Weights Direct Determination of Feedforward Neural Networks without Iterative BP-Training

Weights Direct Determination of Feedforward Neural Networks without Iterative BP-Training

Yunong Zhang (Sun Yat-Sen University (SYSU), China) and Ning Tan (Sun Yat-Sen University (SYSU), China)
DOI: 10.4018/978-1-61520-757-2.ch010
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Abstract

Artificial neural networks (ANN), especially with error back-propagation (BP) training algorithms, have been widely investigated and applied in various science and engineering fields. However, the BP algorithms are essentially gradient-based iterative methods, which adjust the neural-network weights to bring the network input/output behavior into a desired mapping by taking a gradient-based descent direction. This kind of iterative neural-network (NN) methods has shown some inherent weaknesses, such as, 1) the possibility of being trapped into local minima, 2) the difficulty in choosing appropriate learning rates, and 3) the inability to design the optimal or smallest NN-structure. To resolve such weaknesses of BP neural networks, we have asked ourselves a special question: Could neural-network weights be determined directly without iterative BP-training? The answer appears to be YES, which is demonstrated in this chapter with three positive but different examples. In other words, a new type of artificial neural networks with linearly-independent or orthogonal activation functions, is being presented, analyzed, simulated and verified by us, of which the neural-network weights and structure could be decided directly and more deterministically as well (in comparison with usual conventional BP neural networks).
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Introduction

Benefiting from parallel-processing nature, distributed storage, self-adaptive and self-learning abilities, artificial neural networks (ANN) have been investigated and applied widely in many scientific, engineering and practical fields, such as, classification and diagnosis (Hong & Tseng, 1991; Jia & Chong, 1995; Sadeghi, 2000; Wang & Li, 1991), image and signal processing (Steriti & Fiddy, 1993), control system design (Zhang & Wang, 2001, 2002), equations solving (Zhang, Jiang & Wang, 2002; Zhang & Ge, 2005; Zhang & Chen, 2008), robot inverse kinematics (Zhang, Ge & Lee, 2004), regression and identification (Zhang et al, 2008).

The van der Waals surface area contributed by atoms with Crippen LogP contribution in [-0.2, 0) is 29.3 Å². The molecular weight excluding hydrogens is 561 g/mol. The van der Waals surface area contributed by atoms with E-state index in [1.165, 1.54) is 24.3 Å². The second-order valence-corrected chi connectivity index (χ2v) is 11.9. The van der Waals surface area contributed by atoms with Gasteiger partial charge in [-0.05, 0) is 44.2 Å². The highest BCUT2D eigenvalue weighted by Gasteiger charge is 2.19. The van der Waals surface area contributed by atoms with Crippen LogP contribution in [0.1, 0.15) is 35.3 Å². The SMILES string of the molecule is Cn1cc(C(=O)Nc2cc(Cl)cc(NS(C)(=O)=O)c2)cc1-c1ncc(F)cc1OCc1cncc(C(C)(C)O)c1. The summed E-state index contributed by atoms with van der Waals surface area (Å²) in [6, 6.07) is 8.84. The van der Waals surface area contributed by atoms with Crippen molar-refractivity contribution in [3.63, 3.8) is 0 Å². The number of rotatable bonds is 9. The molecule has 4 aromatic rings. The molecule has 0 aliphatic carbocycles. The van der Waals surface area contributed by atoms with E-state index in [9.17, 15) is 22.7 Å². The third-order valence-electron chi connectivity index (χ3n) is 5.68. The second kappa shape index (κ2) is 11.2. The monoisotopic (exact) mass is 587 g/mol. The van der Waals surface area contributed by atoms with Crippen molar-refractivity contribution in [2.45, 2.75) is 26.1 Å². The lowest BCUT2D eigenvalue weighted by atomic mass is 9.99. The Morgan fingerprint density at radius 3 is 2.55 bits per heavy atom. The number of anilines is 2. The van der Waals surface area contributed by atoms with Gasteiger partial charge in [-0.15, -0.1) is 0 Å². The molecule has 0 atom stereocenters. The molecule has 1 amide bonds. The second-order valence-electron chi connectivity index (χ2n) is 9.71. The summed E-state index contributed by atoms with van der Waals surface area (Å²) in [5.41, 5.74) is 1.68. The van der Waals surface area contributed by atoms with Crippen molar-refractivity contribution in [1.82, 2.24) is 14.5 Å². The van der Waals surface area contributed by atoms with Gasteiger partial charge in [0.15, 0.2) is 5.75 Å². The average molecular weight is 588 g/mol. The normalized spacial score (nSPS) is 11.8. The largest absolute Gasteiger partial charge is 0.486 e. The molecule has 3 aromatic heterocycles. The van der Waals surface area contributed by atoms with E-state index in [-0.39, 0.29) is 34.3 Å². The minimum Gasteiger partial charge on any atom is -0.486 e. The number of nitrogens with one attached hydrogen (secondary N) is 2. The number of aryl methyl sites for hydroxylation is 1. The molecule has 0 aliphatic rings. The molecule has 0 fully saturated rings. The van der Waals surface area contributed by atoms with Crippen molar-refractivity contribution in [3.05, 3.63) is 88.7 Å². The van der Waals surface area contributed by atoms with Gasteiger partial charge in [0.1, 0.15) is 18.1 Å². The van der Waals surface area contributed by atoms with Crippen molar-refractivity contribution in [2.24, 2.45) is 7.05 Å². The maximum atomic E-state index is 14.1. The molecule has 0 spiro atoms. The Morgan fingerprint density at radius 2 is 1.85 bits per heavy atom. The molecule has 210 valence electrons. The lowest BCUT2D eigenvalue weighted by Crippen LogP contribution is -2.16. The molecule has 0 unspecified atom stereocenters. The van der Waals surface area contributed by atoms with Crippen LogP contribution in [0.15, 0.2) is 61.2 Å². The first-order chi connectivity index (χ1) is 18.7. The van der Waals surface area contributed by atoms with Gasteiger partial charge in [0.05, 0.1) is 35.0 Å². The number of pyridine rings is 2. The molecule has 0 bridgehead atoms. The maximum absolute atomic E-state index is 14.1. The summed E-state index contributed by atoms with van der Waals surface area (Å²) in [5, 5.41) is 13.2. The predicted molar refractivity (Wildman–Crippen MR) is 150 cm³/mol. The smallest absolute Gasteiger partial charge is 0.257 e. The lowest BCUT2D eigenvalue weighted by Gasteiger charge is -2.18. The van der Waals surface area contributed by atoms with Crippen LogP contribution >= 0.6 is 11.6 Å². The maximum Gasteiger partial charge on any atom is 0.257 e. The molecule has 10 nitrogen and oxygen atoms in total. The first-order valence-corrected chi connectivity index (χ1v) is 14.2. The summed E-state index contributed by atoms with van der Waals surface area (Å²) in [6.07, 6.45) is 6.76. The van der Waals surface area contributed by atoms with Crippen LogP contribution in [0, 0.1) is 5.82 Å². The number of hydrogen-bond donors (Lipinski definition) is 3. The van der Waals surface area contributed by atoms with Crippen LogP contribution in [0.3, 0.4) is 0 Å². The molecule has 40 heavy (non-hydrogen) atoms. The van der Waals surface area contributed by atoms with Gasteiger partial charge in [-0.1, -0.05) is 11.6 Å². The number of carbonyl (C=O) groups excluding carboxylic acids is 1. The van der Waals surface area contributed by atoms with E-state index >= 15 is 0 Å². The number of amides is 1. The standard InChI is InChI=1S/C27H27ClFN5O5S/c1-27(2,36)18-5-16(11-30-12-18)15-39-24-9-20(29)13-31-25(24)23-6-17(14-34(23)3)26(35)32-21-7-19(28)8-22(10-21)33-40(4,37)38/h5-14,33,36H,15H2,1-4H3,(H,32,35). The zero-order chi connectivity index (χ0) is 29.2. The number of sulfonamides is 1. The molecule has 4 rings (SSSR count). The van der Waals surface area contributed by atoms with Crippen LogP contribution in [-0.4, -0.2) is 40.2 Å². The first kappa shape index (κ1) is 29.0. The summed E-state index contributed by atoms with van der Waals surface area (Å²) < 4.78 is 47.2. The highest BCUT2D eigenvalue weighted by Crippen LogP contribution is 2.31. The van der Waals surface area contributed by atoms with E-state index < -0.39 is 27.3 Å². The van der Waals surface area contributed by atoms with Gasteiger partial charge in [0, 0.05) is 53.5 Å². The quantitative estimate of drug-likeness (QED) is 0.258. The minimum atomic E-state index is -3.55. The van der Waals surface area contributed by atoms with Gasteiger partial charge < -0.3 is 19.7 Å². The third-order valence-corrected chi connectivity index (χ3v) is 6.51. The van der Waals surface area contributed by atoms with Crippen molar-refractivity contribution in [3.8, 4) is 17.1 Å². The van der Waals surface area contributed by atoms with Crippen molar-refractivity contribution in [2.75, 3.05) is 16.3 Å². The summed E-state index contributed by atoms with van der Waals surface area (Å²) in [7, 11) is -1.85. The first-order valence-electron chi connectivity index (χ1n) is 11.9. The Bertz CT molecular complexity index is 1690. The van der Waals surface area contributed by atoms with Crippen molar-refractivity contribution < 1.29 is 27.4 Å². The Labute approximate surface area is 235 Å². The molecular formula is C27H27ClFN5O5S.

As we may realize, the feedforward neural network (FNN) based on the error back-propagation (BP) training algorithm or its variants is one of the most popular and important neural-network (NN) models, which has been involved in many theoretical analyses and real-world applications (Hong & Tseng, 1991; Jia & Chong, 1995; Rumelhart, McClelland & PDP Research Group 1986; Wang & Li, 1991; Yu, Chen & Cheng, 1993; Zhang et al, 2008). In particular, BP neural networks proposed in mid 1980s (or even earlier, in 1974) is a kind of multilayer feedforward neural network (Rumelhart, McClelland & PDP Research Group 1986; Zhang et al, 2008; Zhou & Kang, 2005), of which the error back-propagation algorithm could be summarized simply as

(1) where w denotes a vector or matrix of neural weights (and/or thresholds), k= 0, 1, 2, … denotes the iteration number during the training procedure, ∆w(k) denotes the weights-updating value at the kth iteration of the training procedure with η denoting the learning rate (or termed, learning step-size) which should be small enough, and finally we use E to denote the error function that monitors and control such a BP-training procedure.

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